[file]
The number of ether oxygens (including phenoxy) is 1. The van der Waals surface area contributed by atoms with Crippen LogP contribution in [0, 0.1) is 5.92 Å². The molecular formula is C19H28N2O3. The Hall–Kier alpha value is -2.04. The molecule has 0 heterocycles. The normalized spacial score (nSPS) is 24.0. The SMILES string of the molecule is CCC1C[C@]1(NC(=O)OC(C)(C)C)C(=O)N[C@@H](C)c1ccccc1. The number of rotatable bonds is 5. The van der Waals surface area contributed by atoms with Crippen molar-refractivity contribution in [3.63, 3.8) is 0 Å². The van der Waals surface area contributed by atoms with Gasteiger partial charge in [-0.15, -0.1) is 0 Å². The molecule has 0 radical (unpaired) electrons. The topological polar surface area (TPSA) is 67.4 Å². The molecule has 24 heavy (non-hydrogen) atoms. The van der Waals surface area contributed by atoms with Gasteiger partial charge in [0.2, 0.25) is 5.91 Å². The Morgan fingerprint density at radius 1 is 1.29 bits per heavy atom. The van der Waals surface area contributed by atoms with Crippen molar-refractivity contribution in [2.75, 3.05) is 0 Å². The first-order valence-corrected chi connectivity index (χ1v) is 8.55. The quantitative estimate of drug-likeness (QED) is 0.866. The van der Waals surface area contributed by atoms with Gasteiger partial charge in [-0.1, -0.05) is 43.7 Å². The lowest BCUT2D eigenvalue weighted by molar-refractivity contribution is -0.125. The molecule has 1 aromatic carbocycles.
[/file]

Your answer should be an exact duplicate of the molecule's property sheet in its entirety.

The number of ether oxygens (including phenoxy) is 1. The van der Waals surface area contributed by atoms with Crippen LogP contribution in [0, 0.1) is 5.92 Å². The molecular formula is C19H28N2O3. The Hall–Kier alpha value is -2.04. The molecule has 0 heterocycles. The normalized spacial score (nSPS) is 24.0. The SMILES string of the molecule is CCC1C[C@]1(NC(=O)OC(C)(C)C)C(=O)N[C@@H](C)c1ccccc1. The number of rotatable bonds is 5. The van der Waals surface area contributed by atoms with Crippen molar-refractivity contribution in [3.63, 3.8) is 0 Å². The van der Waals surface area contributed by atoms with Gasteiger partial charge in [-0.15, -0.1) is 0 Å². The molecule has 0 radical (unpaired) electrons. The topological polar surface area (TPSA) is 67.4 Å². The molecule has 24 heavy (non-hydrogen) atoms. The van der Waals surface area contributed by atoms with Gasteiger partial charge in [0.2, 0.25) is 5.91 Å². The Morgan fingerprint density at radius 1 is 1.29 bits per heavy atom. The van der Waals surface area contributed by atoms with Crippen molar-refractivity contribution in [2.75, 3.05) is 0 Å². The first-order valence-corrected chi connectivity index (χ1v) is 8.55. The quantitative estimate of drug-likeness (QED) is 0.866. The van der Waals surface area contributed by atoms with Gasteiger partial charge in [-0.1, -0.05) is 43.7 Å². The lowest BCUT2D eigenvalue weighted by molar-refractivity contribution is -0.125. The molecule has 1 aromatic carbocycles.